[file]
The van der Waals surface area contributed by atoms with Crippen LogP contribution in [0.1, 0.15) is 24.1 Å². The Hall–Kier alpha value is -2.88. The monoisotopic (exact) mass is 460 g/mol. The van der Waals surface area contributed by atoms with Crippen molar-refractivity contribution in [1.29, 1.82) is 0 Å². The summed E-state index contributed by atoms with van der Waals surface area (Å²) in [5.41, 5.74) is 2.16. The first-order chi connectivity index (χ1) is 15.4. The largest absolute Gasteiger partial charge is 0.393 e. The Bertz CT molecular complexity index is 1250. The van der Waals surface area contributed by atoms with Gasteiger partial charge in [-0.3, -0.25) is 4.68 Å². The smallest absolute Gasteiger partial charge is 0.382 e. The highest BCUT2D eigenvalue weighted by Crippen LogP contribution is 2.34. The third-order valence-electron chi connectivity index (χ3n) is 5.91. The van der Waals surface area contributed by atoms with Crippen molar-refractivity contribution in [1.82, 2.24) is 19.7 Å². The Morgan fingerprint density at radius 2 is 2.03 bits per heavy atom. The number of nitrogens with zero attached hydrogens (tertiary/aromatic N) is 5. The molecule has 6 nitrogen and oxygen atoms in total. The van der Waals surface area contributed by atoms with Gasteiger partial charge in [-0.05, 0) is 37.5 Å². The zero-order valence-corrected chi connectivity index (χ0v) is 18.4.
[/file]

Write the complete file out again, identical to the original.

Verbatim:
The van der Waals surface area contributed by atoms with Crippen LogP contribution in [0.1, 0.15) is 24.1 Å². The Hall–Kier alpha value is -2.88. The monoisotopic (exact) mass is 460 g/mol. The van der Waals surface area contributed by atoms with Crippen molar-refractivity contribution in [1.29, 1.82) is 0 Å². The summed E-state index contributed by atoms with van der Waals surface area (Å²) in [5.41, 5.74) is 2.16. The first-order chi connectivity index (χ1) is 15.4. The largest absolute Gasteiger partial charge is 0.393 e. The Bertz CT molecular complexity index is 1250. The van der Waals surface area contributed by atoms with Gasteiger partial charge in [-0.3, -0.25) is 4.68 Å². The smallest absolute Gasteiger partial charge is 0.382 e. The highest BCUT2D eigenvalue weighted by Crippen LogP contribution is 2.34. The third-order valence-electron chi connectivity index (χ3n) is 5.91. The van der Waals surface area contributed by atoms with Crippen molar-refractivity contribution in [1.82, 2.24) is 19.7 Å². The Morgan fingerprint density at radius 2 is 2.03 bits per heavy atom. The number of nitrogens with zero attached hydrogens (tertiary/aromatic N) is 5. The molecule has 6 nitrogen and oxygen atoms in total. The van der Waals surface area contributed by atoms with Gasteiger partial charge in [-0.05, 0) is 37.5 Å². The zero-order valence-corrected chi connectivity index (χ0v) is 18.4.